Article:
What I will offer is that this question is best answered by a combination of TargetTrack and our tracking tool (yep, the one Rene mentioned). It’s often fun to match an author’s intent with the readers’ perception of that intent. Doing this requires our tracking tag be on your site/blog/whatever. Interesting things can come out from that kind of study.

For example, if we learn than an author is habitually more negative than positive in their discourse AND we know that readers’ level of interest peaks during those periods, then escriva negativa, my lad.

{C, B/e, M} profile of the author of a comment or blog post. (already in TargetTrack)

Click on the above TargetTrack examples and you’ll see that much of the {C,B/e,M} matrix information is included as statements about gender, age (yes, I know. Gender and Age again. And since 2001. Who knew?), so on and so forth. We can include as much or as little of the {C,B/e,M} matrix information as you want.

This, for example, is an analysis of some marketing material that’s well designed to appeal to what we recognize as a K13 Rich Persona. I’ve written about Rich Persona on this blog, on iMediaConnection, lots of different places. What’s a Rich Persona? It’s the heart, gut and mind of the persona you create during your marketing discussions. Doesn’t matter if you create “Jeep Driver Joe” or “Soccer Mom Sally” or anything else, you’re simply creating a true fiction with no basis in reality other than your own machinations until you imbue that persona with dreams, desires, pains, pleasures, hopes, anxieties, desperations, relationship problems, and most importantly ways they would deal with all of these things, how they think about them, how they would respond to them, what and how they would ignore them and so on. Put all that together and your persona is now Rich.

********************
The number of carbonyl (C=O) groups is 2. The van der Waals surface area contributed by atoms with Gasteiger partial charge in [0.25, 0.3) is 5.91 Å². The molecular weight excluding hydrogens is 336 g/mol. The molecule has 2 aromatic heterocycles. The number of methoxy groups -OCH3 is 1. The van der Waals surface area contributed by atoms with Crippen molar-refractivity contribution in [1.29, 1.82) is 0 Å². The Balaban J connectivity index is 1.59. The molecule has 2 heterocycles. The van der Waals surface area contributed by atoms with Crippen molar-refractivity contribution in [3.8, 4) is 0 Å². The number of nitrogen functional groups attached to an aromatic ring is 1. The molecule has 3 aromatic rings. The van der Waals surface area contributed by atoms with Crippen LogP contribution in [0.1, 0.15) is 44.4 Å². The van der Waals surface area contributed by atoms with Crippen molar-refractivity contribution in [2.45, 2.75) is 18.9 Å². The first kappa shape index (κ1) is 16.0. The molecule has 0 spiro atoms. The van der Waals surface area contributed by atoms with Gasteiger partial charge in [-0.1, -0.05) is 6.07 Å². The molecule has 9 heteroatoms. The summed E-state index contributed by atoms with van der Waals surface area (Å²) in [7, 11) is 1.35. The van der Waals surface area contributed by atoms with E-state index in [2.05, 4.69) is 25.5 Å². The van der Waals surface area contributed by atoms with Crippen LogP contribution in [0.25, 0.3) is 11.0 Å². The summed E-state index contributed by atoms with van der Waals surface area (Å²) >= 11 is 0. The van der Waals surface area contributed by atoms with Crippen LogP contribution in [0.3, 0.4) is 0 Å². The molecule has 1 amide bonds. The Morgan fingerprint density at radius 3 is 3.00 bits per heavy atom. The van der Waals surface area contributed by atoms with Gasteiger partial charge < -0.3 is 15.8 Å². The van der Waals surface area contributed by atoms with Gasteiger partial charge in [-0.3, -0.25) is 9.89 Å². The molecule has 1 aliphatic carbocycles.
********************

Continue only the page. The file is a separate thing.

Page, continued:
People who saw my eMetrics Toronto ’08 presentation may remember that I shared how the {C,B/e,M} matrices for different parts of Canada were shifting over time. This happens all the time and translates to “Keep your materials fresh because what works today might not work tomorrow.”

And before I forget, this author is demonstrating an A9 {C,B/e,M} matrix or Rich Persona. Their material will most strongly influence readers who:

  • make decisions based on what might go wrong